According to the GOP, the middle class always gets a bigger tax break under a Republican administration than under Democratic rule. This notion is proven to be self-serving and patently false when one examines the tax proposals of Barack Obama and John McCain.
The Tax Policy Center, a non-partisan project of the Urban Center and Brookings Institution, published "A Preliminary Analysis of the 2008 Presidential Candidates' Tax Plans" (6/20/08). They concluded that McCain's plans would benefit the wealthiest Americans while Obama would provide larger tax cuts for the middle and lower classes and raise taxes on the wealthy:
The two candidates' plans would have sharply different distributional effects. Senator McCain's tax cuts would primarily benefit those with very high incomes, almost all of whom would receive large tax cuts that would, on average, raise their after-tax incomes by more than twice the average for all households. Many fewer households at the bottom of the income distribution would get tax cuts and those whose taxes fall would, on average, see their after-tax income rise much less. In marked contrast, Senator Obama offers much larger tax breaks to low- and middle-income taxpayers and would increase taxes on high-income taxpayers. The largest tax cuts, as a share of income, would go to those at the bottom of the income distribution, while taxpayers with the highest income would see their taxes rise.
The chart above from the Washington Post outlines the average change in taxes proposed by the candidates according to family income. For a larger version of the chart, click here.
Obama's plan is also a greater stimulus to the economy in general:
The impact of the tax code on economic activity under each candidate's policies would differ in several important ways. Under Senator McCain's proposed policies, the top marginal rates (35 percent on individual income and 25 percent on corporate income) would be significantly lower than under Senator Obama's plan (39.6 and 35 percent, respectively). McCain's reduced individual and corporate rates could improve economic efficiency and increase domestic investment, but the larger future deficits would reduce and could completely offset any positive effect. In contrast, Senator Obama's proposed new tax credits could encourage desirable behavior, particularly if the childless EITC and payroll tax rebate encourage additional labor supply among childless low-income individuals. However, he would also direct new subsidies at an already favored group-seniors-and an already favored activity-borrowing for housing-which could probably be better directed elsewhere.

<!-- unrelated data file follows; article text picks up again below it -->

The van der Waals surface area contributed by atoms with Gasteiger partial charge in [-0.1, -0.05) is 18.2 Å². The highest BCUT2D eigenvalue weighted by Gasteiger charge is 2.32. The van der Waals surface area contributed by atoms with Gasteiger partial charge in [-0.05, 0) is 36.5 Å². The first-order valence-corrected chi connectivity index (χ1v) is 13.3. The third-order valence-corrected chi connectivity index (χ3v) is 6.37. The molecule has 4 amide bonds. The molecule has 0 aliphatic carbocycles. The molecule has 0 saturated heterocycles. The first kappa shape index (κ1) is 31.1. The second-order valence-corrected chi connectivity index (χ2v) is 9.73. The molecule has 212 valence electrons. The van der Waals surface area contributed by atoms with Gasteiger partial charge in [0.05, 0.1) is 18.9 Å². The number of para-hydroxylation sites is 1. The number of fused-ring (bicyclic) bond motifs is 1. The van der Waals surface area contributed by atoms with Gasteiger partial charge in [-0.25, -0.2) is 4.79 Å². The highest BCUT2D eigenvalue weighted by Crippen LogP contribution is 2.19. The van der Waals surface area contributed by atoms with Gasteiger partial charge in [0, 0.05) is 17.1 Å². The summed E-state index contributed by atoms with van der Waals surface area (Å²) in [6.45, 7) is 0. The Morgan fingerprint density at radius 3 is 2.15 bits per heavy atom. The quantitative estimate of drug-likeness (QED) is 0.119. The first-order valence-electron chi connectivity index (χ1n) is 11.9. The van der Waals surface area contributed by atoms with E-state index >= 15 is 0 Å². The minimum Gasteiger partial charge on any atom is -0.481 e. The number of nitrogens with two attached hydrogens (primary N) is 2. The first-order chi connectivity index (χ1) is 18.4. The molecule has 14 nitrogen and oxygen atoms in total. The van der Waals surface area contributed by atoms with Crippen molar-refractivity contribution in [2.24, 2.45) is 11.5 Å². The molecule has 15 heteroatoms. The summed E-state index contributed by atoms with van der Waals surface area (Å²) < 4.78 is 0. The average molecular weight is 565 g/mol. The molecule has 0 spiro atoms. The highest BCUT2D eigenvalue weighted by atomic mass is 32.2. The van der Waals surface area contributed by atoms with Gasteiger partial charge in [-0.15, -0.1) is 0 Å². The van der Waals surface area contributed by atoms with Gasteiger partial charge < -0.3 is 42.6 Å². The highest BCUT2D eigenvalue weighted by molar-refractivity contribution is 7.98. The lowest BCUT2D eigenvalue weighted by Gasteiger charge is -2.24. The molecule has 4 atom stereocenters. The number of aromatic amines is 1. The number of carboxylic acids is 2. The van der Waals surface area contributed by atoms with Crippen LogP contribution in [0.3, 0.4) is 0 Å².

Not known for a liberal perspective, Business Week, in "Obama vs. McCain: Taxing and Spending" 6/12/08), gave the "first round to Obama." In the article, Len Burman, former Treasury tax official and current senior fellow at the Urban Institute, states, "It's just flat wrong" to say people would do worse under Obama. "Most lower- and middle-class people would pay less taxes under Obama than they would under the proposals being put forth by McCain." In addition, Obama's plan would leave the government with much more revenue than McCain's:
Indeed, when compared with current tax policy, his proposals would actually increase revenues coming into government coffers. Although he has promised tax cuts to many middle- and working-class families, along with the elderly, the TPC concludes that those cuts would be offset by his plans to increase taxes on high-income families and to close corporate tax loopholes. Together, those moves would bring an estimated additional $734 billion to the Treasury over 10 years, according to the Tax Policy Center study.
By contrast, even using the more favorable comparison, McCain's proposed tax changes would still leave the Treasury coming up short. According to the study, McCain's combined proposals would slash tax revenues by an estimated $253 billion over the 10-year period compared with what would come in under current tax policy.
In the midst of two wars and the worst deficit in American history, McCain follows the Bush model by offering more tax cuts to those who need them the least. He's captive to the "trickle-down" ideology that has clearly failed. Instead of more jobs and a thriving economy that its proponents state will result from "trickle-down" regressive taxation, we're seeing rising unemployment and economic turmoil. In contrast, Obama offers a progressive tax plan that will benefit the vast majority of Americans and provide the government with more in its coffers. The difference is stark: more of the same under McCain against a return to fiscal sanity under Obama.